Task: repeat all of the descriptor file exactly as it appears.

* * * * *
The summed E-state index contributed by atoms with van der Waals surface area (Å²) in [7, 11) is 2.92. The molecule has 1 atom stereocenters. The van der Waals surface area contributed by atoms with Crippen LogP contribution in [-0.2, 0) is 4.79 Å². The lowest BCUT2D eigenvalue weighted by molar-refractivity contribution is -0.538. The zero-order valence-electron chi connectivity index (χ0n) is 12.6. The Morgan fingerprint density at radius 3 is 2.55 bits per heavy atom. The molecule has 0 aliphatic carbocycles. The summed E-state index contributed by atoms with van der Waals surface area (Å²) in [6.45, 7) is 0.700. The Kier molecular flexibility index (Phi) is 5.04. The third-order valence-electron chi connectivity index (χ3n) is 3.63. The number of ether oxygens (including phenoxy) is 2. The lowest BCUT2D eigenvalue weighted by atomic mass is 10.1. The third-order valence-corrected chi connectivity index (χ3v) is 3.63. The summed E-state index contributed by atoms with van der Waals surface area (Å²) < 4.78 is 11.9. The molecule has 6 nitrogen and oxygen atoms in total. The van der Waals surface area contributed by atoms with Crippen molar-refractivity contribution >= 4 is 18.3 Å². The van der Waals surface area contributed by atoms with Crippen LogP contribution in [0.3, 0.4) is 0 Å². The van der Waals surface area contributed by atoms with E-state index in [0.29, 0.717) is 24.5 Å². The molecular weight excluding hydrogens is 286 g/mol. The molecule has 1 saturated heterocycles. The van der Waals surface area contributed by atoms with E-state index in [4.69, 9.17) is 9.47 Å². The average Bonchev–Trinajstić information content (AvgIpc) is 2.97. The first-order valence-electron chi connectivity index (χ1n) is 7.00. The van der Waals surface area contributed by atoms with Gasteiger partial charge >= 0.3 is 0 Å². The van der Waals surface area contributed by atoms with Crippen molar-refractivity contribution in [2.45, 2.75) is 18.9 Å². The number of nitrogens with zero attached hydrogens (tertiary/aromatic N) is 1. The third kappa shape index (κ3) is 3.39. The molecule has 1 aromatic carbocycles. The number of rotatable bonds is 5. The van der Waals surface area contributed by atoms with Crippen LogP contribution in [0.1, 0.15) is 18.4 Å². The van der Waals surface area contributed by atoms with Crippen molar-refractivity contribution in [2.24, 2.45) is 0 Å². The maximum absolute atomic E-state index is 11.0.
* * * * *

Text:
The summed E-state index contributed by atoms with van der Waals surface area (Å²) in [7, 11) is 2.92. The molecule has 1 atom stereocenters. The van der Waals surface area contributed by atoms with Crippen LogP contribution in [-0.2, 0) is 4.79 Å². The lowest BCUT2D eigenvalue weighted by molar-refractivity contribution is -0.538. The zero-order valence-electron chi connectivity index (χ0n) is 12.6. The Morgan fingerprint density at radius 3 is 2.55 bits per heavy atom. The molecule has 0 aliphatic carbocycles. The summed E-state index contributed by atoms with van der Waals surface area (Å²) in [6.45, 7) is 0.700. The Kier molecular flexibility index (Phi) is 5.04. The third-order valence-electron chi connectivity index (χ3n) is 3.63. The number of ether oxygens (including phenoxy) is 2. The lowest BCUT2D eigenvalue weighted by atomic mass is 10.1. The third-order valence-corrected chi connectivity index (χ3v) is 3.63. The summed E-state index contributed by atoms with van der Waals surface area (Å²) < 4.78 is 11.9. The molecule has 6 nitrogen and oxygen atoms in total. The van der Waals surface area contributed by atoms with Crippen molar-refractivity contribution >= 4 is 18.3 Å². The van der Waals surface area contributed by atoms with Crippen LogP contribution in [0.3, 0.4) is 0 Å². The van der Waals surface area contributed by atoms with E-state index in [0.29, 0.717) is 24.5 Å². The molecular weight excluding hydrogens is 286 g/mol. The molecule has 1 saturated heterocycles. The van der Waals surface area contributed by atoms with E-state index in [4.69, 9.17) is 9.47 Å². The average Bonchev–Trinajstić information content (AvgIpc) is 2.97. The first-order valence-electron chi connectivity index (χ1n) is 7.00. The van der Waals surface area contributed by atoms with Gasteiger partial charge >= 0.3 is 0 Å². The van der Waals surface area contributed by atoms with Crippen molar-refractivity contribution in [2.45, 2.75) is 18.9 Å². The number of nitrogens with zero attached hydrogens (tertiary/aromatic N) is 1. The third kappa shape index (κ3) is 3.39. The molecule has 1 aromatic carbocycles. The number of rotatable bonds is 5. The van der Waals surface area contributed by atoms with Crippen LogP contribution in [0.1, 0.15) is 18.4 Å². The van der Waals surface area contributed by atoms with Crippen molar-refractivity contribution in [2.24, 2.45) is 0 Å². The maximum absolute atomic E-state index is 11.0.